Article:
Scarlett O’Hara said, in the movie Gone with the Wind, “I’ll think about that tomorrow“. I must say I have always quite liked that quote. There is definitely some wisdom in thinking about some things tomorrow. Wisdom to not worry today about what is happening tomorrow. That hopsital appointment, that meeting, that pressure ahead. All our worrying does is rob today of its joy. Corrie Ten Boom wrote “worrying is carrying tomorrow’s load with today’s strength- carrying two days at once. It is moving into tomorrow ahead of time. Worrying doesn’t empty tomorrow of its sorrow, it empties today of its strength.” So postponing thinking to the next day is good advice.
On the other hand fully embracing an O’Hara ethos to life also has its downsides. It’s when we postpone the good actions and decisions to tomorrow. Like when we decide today I will feast, tomorrow I will fast. Tomorrow I will get my finances in order, but today….Tomorrow I’ll say yes to God, today is one more day living for me. The problem is that tomorrow is another word for later.
Pharoah was rather like that too. The mightiness of God was being powerfully demonstrated. His kingdom overcome with frogs. Frogs everywhere, in their houses, in their beds. Yet he chose to deal with it tomorrow. It was a straightforward question by Moses to Pharoah – when would he like the frogs that plagued his kingdom gone? Tomorrow though was soon enough.
Christine Caine said “if God is willing to do it today then why would you wait until tomorrow?” Why wait to involve God in your circumstances, in your life? He is ready and able to enter your circumstances with power, grace and love. Why wait to take that concern to God in prayer? To start today on the dream that God has placed on your heart.
To say yes today.
A mountain of washing to sort and fold was before me. Feeling somewhat overwhelmed, I decided to watch something on TV at the same time as a distraction. A Nature programme is not normally something I’d choose. If I am going to watch any nature related programme. it better have Bear Grylls in it. Nonetheless, it was only thing that grabbed me and which I subsequently enjoyed. I think it might have had something to do with the calm, serene voice of the narrator, which I probably needed! It seems no matter what is going on in the show, the Narrator calmly explains what is happening, without sense of panic as to what is taking place. He was I thought, rather detached as he described the little hermit crab frantically scrambling for cover from the Octopus chasing it.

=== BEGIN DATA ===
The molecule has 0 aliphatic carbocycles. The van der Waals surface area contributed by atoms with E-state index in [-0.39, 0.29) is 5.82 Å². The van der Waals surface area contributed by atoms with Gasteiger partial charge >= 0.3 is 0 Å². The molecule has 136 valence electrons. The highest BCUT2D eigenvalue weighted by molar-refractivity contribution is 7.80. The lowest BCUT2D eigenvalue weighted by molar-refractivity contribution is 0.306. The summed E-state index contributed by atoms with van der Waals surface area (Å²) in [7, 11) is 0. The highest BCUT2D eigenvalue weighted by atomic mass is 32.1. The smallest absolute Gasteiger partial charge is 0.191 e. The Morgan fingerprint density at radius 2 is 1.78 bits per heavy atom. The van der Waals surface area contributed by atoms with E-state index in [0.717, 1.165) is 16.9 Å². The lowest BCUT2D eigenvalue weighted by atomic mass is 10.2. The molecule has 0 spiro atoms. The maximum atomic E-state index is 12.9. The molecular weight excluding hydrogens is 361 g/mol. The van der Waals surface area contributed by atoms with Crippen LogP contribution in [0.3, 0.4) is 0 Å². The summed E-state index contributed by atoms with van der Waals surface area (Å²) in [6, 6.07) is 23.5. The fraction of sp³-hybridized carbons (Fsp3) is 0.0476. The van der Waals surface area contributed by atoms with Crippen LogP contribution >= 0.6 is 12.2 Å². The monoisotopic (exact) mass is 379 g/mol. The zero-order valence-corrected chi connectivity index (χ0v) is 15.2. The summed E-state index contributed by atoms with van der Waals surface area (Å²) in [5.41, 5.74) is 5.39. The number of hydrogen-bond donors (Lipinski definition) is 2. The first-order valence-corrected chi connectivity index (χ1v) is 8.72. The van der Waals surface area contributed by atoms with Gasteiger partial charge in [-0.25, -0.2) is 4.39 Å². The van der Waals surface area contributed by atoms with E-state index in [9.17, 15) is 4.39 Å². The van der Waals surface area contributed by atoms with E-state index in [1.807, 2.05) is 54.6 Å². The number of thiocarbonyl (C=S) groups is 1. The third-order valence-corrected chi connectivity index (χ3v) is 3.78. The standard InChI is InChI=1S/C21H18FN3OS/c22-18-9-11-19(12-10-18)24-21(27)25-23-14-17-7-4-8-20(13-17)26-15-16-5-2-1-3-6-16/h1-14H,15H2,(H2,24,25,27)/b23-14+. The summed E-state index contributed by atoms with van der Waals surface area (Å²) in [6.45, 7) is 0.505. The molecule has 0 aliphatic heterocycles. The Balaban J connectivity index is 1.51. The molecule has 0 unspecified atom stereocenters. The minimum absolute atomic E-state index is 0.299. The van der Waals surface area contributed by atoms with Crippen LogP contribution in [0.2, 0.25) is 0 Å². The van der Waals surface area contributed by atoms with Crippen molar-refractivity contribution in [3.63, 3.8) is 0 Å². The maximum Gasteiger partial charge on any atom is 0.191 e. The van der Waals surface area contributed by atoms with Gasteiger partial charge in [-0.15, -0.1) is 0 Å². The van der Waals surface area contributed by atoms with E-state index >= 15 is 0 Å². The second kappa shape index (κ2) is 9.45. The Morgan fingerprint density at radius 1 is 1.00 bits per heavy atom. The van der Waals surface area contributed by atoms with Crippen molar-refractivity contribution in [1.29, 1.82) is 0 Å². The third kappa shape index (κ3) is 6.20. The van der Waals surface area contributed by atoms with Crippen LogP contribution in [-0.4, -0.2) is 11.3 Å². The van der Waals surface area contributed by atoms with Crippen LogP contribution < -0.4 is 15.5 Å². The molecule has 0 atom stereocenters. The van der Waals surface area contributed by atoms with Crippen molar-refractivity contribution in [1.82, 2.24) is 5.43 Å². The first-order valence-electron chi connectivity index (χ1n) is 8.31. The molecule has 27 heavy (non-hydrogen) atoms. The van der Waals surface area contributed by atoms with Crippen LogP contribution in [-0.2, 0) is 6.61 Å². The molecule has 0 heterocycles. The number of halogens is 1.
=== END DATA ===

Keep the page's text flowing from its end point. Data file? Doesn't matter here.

The Nature programme was all about how the plants, fish and other sea creatures cope with the changing tides. He described what goes on the floor of the ocean as the tide changes and my folding of the washing slowed. I began to see lessons that I can apply to my life. When the tide changes, the creatures on the sea floor are faced with a strong and overwhelming current. Rather like us being caught in a tropical storm. But the creatures have adapted to survive in the strong pull of the tide. From knowing it’s warning signs and burrowing down for safety, or like the seeds, allowing the current to take it further afield. The life on the seabed is very aware of the rhythm of the tide and adapts accordingly. Even the Orcas and Stingrays who use the tides as a tool to hunt for food must stay aware, for if they ignore the tide they will risk being stranded.
As much as the Orcas pay attention to the tide changing, we need to be aware of the season of life that we are in. When we realise the power of being comfortable in the season that we are in, we will be the most effective for God. Better to stay with the tide than end up beached on the shore. Christine Caine once wrote “every season that God takes us through has purpose.” And just as God has been meticulous in the design of the creatures on the sea bed and given them ways of coping with the strong tide turn, so too does He equips us for when the tide / season change in our lives.
“There is a time for everything, and a season for every activity under the heavens.” (Ecclesiastes 3:1)
By the way, the crab did make it!
“Destiny is not an instant click and upload” (Christine Caine)